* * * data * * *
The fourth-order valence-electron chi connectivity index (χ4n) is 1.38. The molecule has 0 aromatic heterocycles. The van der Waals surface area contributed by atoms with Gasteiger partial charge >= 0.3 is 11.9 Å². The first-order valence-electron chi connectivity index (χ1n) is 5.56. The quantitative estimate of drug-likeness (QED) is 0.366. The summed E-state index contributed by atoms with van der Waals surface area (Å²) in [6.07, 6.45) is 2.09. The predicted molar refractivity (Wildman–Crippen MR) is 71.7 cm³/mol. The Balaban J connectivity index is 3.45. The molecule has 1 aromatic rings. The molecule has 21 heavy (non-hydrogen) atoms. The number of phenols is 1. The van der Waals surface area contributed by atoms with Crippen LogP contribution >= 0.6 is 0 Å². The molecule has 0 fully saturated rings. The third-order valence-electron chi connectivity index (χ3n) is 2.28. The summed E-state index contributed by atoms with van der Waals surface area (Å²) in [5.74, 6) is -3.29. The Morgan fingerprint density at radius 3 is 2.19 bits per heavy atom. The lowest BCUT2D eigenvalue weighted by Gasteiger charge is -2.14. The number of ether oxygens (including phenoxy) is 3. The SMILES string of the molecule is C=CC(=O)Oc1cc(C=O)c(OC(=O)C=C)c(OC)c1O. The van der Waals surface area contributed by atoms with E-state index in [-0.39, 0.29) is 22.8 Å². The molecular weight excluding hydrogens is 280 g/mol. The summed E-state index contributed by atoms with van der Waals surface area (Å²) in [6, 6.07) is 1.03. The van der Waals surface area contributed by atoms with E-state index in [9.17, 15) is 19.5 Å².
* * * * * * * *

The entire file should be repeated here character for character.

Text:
The fourth-order valence-electron chi connectivity index (χ4n) is 1.38. The molecule has 0 aromatic heterocycles. The van der Waals surface area contributed by atoms with Gasteiger partial charge >= 0.3 is 11.9 Å². The first-order valence-electron chi connectivity index (χ1n) is 5.56. The quantitative estimate of drug-likeness (QED) is 0.366. The summed E-state index contributed by atoms with van der Waals surface area (Å²) in [6.07, 6.45) is 2.09. The predicted molar refractivity (Wildman–Crippen MR) is 71.7 cm³/mol. The Balaban J connectivity index is 3.45. The molecule has 1 aromatic rings. The molecule has 21 heavy (non-hydrogen) atoms. The number of phenols is 1. The van der Waals surface area contributed by atoms with Crippen LogP contribution >= 0.6 is 0 Å². The molecule has 0 fully saturated rings. The third-order valence-electron chi connectivity index (χ3n) is 2.28. The summed E-state index contributed by atoms with van der Waals surface area (Å²) in [5.74, 6) is -3.29. The Morgan fingerprint density at radius 3 is 2.19 bits per heavy atom. The lowest BCUT2D eigenvalue weighted by Gasteiger charge is -2.14. The number of ether oxygens (including phenoxy) is 3. The SMILES string of the molecule is C=CC(=O)Oc1cc(C=O)c(OC(=O)C=C)c(OC)c1O. The van der Waals surface area contributed by atoms with E-state index in [-0.39, 0.29) is 22.8 Å². The molecular weight excluding hydrogens is 280 g/mol. The summed E-state index contributed by atoms with van der Waals surface area (Å²) in [6, 6.07) is 1.03. The van der Waals surface area contributed by atoms with E-state index in [9.17, 15) is 19.5 Å².